How to Use Pomade for Women

Get the look you want with pomade.
... Jupiterimages/Pixland/Getty Images

Pomade, a smoothing ointment made from beeswax and mineral oil, is one of the most versatile products in your styling arsenal. Unlike hairspray or gel, it doesn't flake or leave your tresses with an unnatural crunchy feeling. Pomade works to soften hair, give strands more texture, and add definition to waves and curls. Pomade comes in many varieties, such as texturizing, water-based and cream-based, and each type helps you achieve a particular look. With so many uses, a single tin of pomade can save you time and money by replacing many of your other styling products.

Rub a dime-sized amount of texturizing pomade between your hands. Run your fingers through the top and under layers of your hair, whether it is short or long. Shape your hair as desired with your fingers or a comb.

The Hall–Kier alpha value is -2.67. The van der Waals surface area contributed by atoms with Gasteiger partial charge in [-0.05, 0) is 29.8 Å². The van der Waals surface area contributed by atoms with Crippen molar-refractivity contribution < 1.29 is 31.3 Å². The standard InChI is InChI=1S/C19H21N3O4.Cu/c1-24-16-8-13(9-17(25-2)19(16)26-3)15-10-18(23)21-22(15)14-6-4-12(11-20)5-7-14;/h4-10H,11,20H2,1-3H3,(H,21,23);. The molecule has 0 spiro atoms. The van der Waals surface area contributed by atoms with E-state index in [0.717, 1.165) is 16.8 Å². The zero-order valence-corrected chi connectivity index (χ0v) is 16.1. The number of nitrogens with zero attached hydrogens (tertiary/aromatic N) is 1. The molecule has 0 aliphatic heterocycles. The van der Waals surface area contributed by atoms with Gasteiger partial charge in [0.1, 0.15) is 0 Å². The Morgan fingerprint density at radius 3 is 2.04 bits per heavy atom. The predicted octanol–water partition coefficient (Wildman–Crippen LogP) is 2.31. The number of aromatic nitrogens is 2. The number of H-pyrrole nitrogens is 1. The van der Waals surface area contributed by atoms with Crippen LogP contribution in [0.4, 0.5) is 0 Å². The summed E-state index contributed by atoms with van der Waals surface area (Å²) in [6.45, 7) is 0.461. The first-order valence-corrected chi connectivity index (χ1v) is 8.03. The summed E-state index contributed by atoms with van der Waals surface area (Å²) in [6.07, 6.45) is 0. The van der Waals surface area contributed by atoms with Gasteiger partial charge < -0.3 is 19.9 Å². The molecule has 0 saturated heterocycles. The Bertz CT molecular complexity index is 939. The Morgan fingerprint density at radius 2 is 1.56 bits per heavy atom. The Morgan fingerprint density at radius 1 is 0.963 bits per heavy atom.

Apply a small amount of lightweight thickening pomade to fine hair to boost the volume.

Give hair extra shine with a water-based pomade. Rub a dab of pomade from the middle of your hair to the ends.

Apply a dime-sized amount of oil-based pomade to curly hair to give the curls more definition. If you have wavy hair, use a flexible-cream pomade instead.

Rub smoothing pomade over the surface of your hair to tame frizz and fly-away strands.

Apply a medium-hold pomade, such as putty pomade, to the bottom inch of hair to help smooth out split ends.

Massage your scalp with a cream pomade to moisturize skin and soften your hair.

Get wavy hair by applying a dime-sized amount of strong-hold pomade, such as clay pomade, to wet tresses. Braid your hair, let it air dry, then undo the braid.

  • Do not apply more pomade than you need. Too much will make your hair look greasy.
  • Pomade is oily, which can contribute to or worsen acne.
  • Wash your hair before going to bed. If you lay down with pomade on your hair, it will transfer to your pillowcase.

Melissa King began writing in 2001. She spent three years writing for her local newspaper, "The Colt," writing editorials, news stories, product reviews and entertainment pieces. She is also the owner and operator of Howbert Freelance Writing. King holds an Associate of Arts in communications from Tarrant County College.